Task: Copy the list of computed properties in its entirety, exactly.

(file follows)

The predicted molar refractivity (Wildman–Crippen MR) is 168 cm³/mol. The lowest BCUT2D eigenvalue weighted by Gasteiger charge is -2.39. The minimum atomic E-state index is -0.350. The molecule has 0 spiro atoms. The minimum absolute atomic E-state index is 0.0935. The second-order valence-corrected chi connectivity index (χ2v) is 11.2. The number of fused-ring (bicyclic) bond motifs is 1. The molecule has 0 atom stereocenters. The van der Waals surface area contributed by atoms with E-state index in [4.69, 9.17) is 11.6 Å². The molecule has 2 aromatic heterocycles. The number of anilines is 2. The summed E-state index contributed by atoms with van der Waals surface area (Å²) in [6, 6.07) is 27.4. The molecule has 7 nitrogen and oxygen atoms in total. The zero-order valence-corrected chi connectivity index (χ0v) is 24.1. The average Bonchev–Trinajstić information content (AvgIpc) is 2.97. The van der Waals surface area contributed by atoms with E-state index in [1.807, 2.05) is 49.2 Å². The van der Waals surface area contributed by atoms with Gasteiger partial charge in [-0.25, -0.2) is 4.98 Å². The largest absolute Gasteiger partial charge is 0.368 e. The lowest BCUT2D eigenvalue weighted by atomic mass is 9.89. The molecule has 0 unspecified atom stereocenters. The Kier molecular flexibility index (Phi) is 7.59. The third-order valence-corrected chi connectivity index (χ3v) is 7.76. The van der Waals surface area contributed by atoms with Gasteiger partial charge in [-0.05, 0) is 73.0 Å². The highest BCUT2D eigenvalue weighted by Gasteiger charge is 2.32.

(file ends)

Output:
The predicted molar refractivity (Wildman–Crippen MR) is 168 cm³/mol. The lowest BCUT2D eigenvalue weighted by Gasteiger charge is -2.39. The minimum atomic E-state index is -0.350. The molecule has 0 spiro atoms. The minimum absolute atomic E-state index is 0.0935. The second-order valence-corrected chi connectivity index (χ2v) is 11.2. The number of fused-ring (bicyclic) bond motifs is 1. The molecule has 0 atom stereocenters. The van der Waals surface area contributed by atoms with E-state index in [4.69, 9.17) is 11.6 Å². The molecule has 2 aromatic heterocycles. The number of anilines is 2. The summed E-state index contributed by atoms with van der Waals surface area (Å²) in [6, 6.07) is 27.4. The molecule has 7 nitrogen and oxygen atoms in total. The zero-order valence-corrected chi connectivity index (χ0v) is 24.1. The average Bonchev–Trinajstić information content (AvgIpc) is 2.97. The van der Waals surface area contributed by atoms with E-state index in [1.807, 2.05) is 49.2 Å². The van der Waals surface area contributed by atoms with Gasteiger partial charge in [-0.25, -0.2) is 4.98 Å². The largest absolute Gasteiger partial charge is 0.368 e. The lowest BCUT2D eigenvalue weighted by atomic mass is 9.89. The molecule has 0 unspecified atom stereocenters. The Kier molecular flexibility index (Phi) is 7.59. The third-order valence-corrected chi connectivity index (χ3v) is 7.76. The van der Waals surface area contributed by atoms with Gasteiger partial charge in [-0.05, 0) is 73.0 Å². The highest BCUT2D eigenvalue weighted by Gasteiger charge is 2.32.